Lindas Lambs Know your source.....
Lindas LambsKnow your source.....

Health and welfare

We manage our flock tradtionally requiring significant labour imput. Our herb rich meadows with yellow rattle and ragged robin are cut annually for haylage or hay for winter fodder for our sheep.

Our south facing fields drain well on the loam soil and we continue upgrading the field drains. Water from the fields drains through a series of field ditches down in to Adel Beck which  forms part of the farm boundary in Scotland Mill Woods. Dryer land means fewer field rushes.

Our low stocking density promotes flock health, reduces over grazing and poaching of the land.

Pre and immediately post lambing we may supplementary feed ensuring plenty of milk for strong lambs.

Our spring lambs wait a full 16 months before they become fit and mature ready to become Mum's.

Speed doesn't equal quality.

We spray for thistles which can puncture the mouths of the sheep and hand pull any Ragwort which causes liver damage in cattle and horses.

We lime around water troughs and gateways where stock congregate and have a walling restoration programme for the magnificent dry stone walls which provide shelter from wind and driving rain; cutting back suckering Blackthorn as sheep can become entangled in the thorns. We leave a few to make Sloe Gin. We now also have two guard Llamas to protect against dog attacks.

We must cull vermin that attack our young lambs biting off their tails or killing them. Crows and magpies can peck at their eyes and foxes bite off their tails.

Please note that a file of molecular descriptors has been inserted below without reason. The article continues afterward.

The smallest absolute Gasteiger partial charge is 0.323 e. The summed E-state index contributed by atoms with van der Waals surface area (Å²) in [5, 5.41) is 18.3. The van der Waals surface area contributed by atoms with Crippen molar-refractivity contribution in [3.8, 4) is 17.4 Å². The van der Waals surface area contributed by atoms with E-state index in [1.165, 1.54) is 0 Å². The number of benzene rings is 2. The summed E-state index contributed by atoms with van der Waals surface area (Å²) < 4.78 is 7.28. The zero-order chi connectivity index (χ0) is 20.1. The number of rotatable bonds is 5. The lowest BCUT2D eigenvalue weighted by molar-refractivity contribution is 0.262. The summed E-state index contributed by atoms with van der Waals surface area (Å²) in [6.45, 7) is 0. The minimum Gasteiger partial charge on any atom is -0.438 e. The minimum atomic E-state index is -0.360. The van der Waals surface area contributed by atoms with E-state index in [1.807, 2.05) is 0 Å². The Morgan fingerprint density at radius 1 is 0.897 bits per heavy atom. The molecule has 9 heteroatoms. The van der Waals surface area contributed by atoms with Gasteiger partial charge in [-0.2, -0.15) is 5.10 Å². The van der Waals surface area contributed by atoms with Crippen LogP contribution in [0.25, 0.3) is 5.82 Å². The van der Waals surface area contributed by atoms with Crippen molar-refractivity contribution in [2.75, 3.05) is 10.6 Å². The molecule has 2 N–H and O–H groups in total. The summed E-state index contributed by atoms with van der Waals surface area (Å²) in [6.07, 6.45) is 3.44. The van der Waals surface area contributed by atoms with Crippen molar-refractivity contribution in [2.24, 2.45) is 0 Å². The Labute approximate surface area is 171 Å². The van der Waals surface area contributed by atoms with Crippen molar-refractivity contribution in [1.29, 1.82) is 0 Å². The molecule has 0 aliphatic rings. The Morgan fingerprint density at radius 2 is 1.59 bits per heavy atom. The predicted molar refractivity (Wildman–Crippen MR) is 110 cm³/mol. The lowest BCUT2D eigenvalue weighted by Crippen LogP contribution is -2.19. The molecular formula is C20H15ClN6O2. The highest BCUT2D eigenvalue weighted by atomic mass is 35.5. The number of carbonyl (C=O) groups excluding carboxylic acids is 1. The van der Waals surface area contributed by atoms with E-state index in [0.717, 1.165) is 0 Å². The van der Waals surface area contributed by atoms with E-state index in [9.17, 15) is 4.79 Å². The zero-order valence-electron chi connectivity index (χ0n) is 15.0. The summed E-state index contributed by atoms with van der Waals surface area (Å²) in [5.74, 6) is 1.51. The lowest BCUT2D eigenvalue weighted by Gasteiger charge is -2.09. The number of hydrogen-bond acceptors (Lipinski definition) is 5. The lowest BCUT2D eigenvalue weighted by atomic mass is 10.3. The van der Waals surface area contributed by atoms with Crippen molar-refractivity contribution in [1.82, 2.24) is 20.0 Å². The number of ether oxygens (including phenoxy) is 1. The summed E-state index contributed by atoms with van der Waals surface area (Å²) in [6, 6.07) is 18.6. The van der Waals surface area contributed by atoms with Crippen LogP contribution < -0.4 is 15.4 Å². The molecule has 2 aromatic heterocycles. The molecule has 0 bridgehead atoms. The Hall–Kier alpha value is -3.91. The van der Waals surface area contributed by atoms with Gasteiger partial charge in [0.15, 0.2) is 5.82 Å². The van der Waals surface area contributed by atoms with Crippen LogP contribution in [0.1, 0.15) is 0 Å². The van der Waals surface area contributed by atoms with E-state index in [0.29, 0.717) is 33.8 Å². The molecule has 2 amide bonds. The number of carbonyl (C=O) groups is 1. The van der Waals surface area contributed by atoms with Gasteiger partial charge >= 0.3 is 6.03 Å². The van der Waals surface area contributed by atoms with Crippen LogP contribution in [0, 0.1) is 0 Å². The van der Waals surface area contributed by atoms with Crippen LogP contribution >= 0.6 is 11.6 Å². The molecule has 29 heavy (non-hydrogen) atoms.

Our flock are regularly rotated through different fields reducing the need for worming.

Although not organic this high animal welfare regime supports a minimal need for medical intervention or antibiotics.

Our relatively acidic soil means our sheep are unlikely to suffer from grass staggers but occasionaly add lime to 'sweeten' the soil to improve grass palatability.

Shearing takes place usually in June when the fleece has 'risen'. They are sorted and taken to Bridlington for processing and the cream fleece is spun in to yarn for hand or machine knitting or to make duvets for our holiday lets.

When we feel our sheep are at the optimum weight we transport them ourselves for processing and then on for butchering and vacumn packing in Skipton for our Lamb Box scheme. Approximately 30 are sent per annum.

Show Team - 4th prize Any Breed of Tup Otley Show May 2016
Second prize in Native/Primitive Tup North Yorkshire County Show June 2016

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For more informationc ontact:

May Rhodes


Linda Burrows


Nicky Burrows



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